Grand Reading Room hosts human rights activist Loretta Ross

Loretta Ross.....MAKERS.jpgBy Sebastian Moronta Blanco, Staff Writer

On Tuesday, March 28, the Library Grand Reading Room hosted long-time human rights activist and author Loretta Ross, in a speaking engagement to close out the Center for Women, Gender, and Sexuality’s month long observation of Women’s History Month. She was introduced by Dr. Juli Parker, Assistant Dean of Students and Director for the center, who helped coordinate the event.

Ross has an accomplished and vibrant history as a human rights activist, beginning over 40 years ago when she was one of the first African American women to direct a rape crisis center in the 1970’s.

Since then, she has launched various programs, initiatives, and organizations to promote justice and give opportunities to women, with an emphasis on low-income women of color, including fighting sterilization, abuse, and violence against women in urban areas.

She co-directed the April 25, 2005 March for Women’s Lives, who some have reported as the largest protest march in U.S. history, with estimates ranging from 500,000 to 1.15 million participants.

Ross herself spent little time on her personal history, however, saying “you can read that online,” instead focusing on reproductive justice in the “Age of Trump.”

“Everything changed for me on November 9…people gave Kellyanne Conway a lot of grief for her quote about ‘alternative facts’, but frankly, if you’re an indigenous person, an enslaved person, an undocumented immigrant to this country, America itself is an alternative fact. We can never lose sight of that.”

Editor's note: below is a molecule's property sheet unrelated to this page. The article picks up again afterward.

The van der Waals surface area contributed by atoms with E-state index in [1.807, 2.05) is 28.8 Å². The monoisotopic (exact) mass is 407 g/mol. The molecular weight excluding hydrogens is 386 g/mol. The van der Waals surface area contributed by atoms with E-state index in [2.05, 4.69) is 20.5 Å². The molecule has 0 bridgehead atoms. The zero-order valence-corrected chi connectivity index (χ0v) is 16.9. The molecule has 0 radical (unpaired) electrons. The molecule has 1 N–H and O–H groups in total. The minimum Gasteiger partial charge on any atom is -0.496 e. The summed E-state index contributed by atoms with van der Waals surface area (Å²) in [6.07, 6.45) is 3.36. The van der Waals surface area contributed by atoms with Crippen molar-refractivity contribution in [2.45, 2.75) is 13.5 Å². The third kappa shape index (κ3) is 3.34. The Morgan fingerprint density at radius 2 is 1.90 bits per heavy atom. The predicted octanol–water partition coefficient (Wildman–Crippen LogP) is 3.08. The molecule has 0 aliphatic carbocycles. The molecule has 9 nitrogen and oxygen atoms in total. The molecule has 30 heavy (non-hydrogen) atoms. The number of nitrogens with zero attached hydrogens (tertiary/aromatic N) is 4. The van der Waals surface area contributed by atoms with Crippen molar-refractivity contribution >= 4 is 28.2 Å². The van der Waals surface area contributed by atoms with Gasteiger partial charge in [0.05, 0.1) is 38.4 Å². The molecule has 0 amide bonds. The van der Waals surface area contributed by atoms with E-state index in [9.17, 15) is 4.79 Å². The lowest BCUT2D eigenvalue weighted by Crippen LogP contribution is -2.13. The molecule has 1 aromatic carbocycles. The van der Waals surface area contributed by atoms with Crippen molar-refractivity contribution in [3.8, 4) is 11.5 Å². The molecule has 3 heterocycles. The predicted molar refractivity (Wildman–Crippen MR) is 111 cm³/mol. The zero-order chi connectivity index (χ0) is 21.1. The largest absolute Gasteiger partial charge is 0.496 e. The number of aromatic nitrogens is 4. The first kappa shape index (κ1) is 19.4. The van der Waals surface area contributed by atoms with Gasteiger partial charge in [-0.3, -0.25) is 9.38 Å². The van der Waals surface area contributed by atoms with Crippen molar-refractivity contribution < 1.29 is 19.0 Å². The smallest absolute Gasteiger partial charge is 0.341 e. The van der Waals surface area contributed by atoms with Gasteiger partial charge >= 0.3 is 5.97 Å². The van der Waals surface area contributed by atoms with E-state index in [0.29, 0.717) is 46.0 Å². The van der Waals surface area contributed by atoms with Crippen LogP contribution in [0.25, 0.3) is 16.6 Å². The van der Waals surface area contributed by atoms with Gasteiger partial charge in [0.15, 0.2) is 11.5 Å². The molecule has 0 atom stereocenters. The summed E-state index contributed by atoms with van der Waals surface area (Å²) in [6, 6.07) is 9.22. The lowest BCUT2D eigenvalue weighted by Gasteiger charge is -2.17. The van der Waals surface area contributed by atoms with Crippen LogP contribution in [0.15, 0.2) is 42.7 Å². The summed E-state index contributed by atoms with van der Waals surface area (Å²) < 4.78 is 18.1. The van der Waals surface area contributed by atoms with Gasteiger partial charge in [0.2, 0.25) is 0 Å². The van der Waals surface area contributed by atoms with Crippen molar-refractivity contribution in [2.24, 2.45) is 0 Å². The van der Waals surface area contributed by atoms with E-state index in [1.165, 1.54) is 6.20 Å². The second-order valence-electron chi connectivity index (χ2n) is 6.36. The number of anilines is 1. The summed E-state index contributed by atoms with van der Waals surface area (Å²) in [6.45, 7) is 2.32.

She has spent many years becoming an expert on white supremacy and combating hate groups, becoming involved with the National Anti-Klan Network and working with schools, universities, and communities to fight bigotry.

Since the 90’s, she has been traveling across the country and the world promoting reproductive justice. A term she helped coin in a hotel room with eleven other Black feminists in 1994 after the International Conference on Population and Development in Cairo, Egypt.

She defines the framework of reproductive justice as “the right to have a child, the right not to have a child, and the right to parent the children we have in a safe and healthy environment.”

Following the conference in Cairo, Ross founded the National Center for Human Rights Education to better educate the public on the full scope of human rights that extends beyond the typical American’s understanding of the concept.

“Education is a human right…every western democracy has human rights education K-12, except the United States. You think there’s a relationship between what we’re not taught and what is going on in our country?”

Ross described in detail eight categories of human rights: civil, political, economic, social, cultural, environmental, developmental, and sexual rights. She described these as just the first eight of an ever-evolving set of rights “to which we are entitled to simply because we are human.” She also speculated that the next wing of human rights to be debated very shortly is digital human rights, which would govern our rights online.

She looks up to prominent human rights leaders in history, namely Dr. King. “Dr. Martin Luther King…in his last Sunday Sermon March 31, 1968 called on us to build a human rights movement, and I remember when I first heard that, in 1995, I thought ‘Well damn, everybody told me Dr. King had a dream nobody told me he had a plan.” The audience joined her in a laugh.

Ross has recently authored a book titled Reproductive Justice: An Introduction released in late February, and continues promoting, training, and educating the public on human rights well into her sixties, cementing her inclusion amongst the most dedicated and prolific human rights figures this country, and world, has ever seen.

Photo Courtesy: Makers

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